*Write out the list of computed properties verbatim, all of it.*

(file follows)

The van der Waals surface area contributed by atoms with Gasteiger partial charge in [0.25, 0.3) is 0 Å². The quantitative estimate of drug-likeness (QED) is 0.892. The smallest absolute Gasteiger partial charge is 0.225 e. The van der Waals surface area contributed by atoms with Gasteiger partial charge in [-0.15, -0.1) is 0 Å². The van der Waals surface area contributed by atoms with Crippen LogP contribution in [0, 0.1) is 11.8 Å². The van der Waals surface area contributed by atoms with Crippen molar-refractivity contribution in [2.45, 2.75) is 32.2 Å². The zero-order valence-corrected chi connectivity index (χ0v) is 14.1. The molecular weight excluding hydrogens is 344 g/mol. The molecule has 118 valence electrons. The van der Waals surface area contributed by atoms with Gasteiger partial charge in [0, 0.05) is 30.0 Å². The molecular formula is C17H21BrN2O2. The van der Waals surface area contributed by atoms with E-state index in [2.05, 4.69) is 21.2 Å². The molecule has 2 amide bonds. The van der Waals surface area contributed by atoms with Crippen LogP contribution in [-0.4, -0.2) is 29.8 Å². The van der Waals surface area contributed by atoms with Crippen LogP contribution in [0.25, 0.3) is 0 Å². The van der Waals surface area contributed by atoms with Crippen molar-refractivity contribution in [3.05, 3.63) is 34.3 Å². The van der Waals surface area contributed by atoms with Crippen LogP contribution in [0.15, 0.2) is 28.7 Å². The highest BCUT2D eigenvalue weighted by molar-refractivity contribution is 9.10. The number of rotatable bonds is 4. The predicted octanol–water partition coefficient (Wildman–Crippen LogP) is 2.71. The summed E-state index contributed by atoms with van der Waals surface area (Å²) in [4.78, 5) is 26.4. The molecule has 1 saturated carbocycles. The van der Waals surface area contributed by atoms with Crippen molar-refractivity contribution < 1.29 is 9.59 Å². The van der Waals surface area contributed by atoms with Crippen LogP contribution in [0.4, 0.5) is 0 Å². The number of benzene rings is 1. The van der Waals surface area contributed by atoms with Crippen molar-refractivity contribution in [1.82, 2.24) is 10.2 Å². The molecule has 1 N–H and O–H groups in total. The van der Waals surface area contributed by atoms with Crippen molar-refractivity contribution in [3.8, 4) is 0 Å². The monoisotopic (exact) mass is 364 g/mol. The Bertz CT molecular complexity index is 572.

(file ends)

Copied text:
The van der Waals surface area contributed by atoms with Gasteiger partial charge in [0.25, 0.3) is 0 Å². The quantitative estimate of drug-likeness (QED) is 0.892. The smallest absolute Gasteiger partial charge is 0.225 e. The van der Waals surface area contributed by atoms with Gasteiger partial charge in [-0.15, -0.1) is 0 Å². The van der Waals surface area contributed by atoms with Crippen LogP contribution in [0, 0.1) is 11.8 Å². The van der Waals surface area contributed by atoms with Crippen molar-refractivity contribution in [2.45, 2.75) is 32.2 Å². The zero-order valence-corrected chi connectivity index (χ0v) is 14.1. The molecular weight excluding hydrogens is 344 g/mol. The molecule has 118 valence electrons. The van der Waals surface area contributed by atoms with Gasteiger partial charge in [0, 0.05) is 30.0 Å². The molecular formula is C17H21BrN2O2. The van der Waals surface area contributed by atoms with E-state index in [2.05, 4.69) is 21.2 Å². The molecule has 2 amide bonds. The van der Waals surface area contributed by atoms with Crippen LogP contribution in [-0.4, -0.2) is 29.8 Å². The van der Waals surface area contributed by atoms with Crippen LogP contribution in [0.25, 0.3) is 0 Å². The van der Waals surface area contributed by atoms with Crippen molar-refractivity contribution in [3.05, 3.63) is 34.3 Å². The van der Waals surface area contributed by atoms with Crippen LogP contribution in [0.15, 0.2) is 28.7 Å². The highest BCUT2D eigenvalue weighted by molar-refractivity contribution is 9.10. The number of rotatable bonds is 4. The predicted octanol–water partition coefficient (Wildman–Crippen LogP) is 2.71. The summed E-state index contributed by atoms with van der Waals surface area (Å²) in [4.78, 5) is 26.4. The molecule has 1 saturated carbocycles. The van der Waals surface area contributed by atoms with Crippen molar-refractivity contribution < 1.29 is 9.59 Å². The van der Waals surface area contributed by atoms with Crippen LogP contribution in [0.4, 0.5) is 0 Å². The number of benzene rings is 1. The van der Waals surface area contributed by atoms with Crippen molar-refractivity contribution in [1.82, 2.24) is 10.2 Å². The molecule has 1 N–H and O–H groups in total. The van der Waals surface area contributed by atoms with Crippen molar-refractivity contribution in [3.8, 4) is 0 Å². The monoisotopic (exact) mass is 364 g/mol. The Bertz CT molecular complexity index is 572.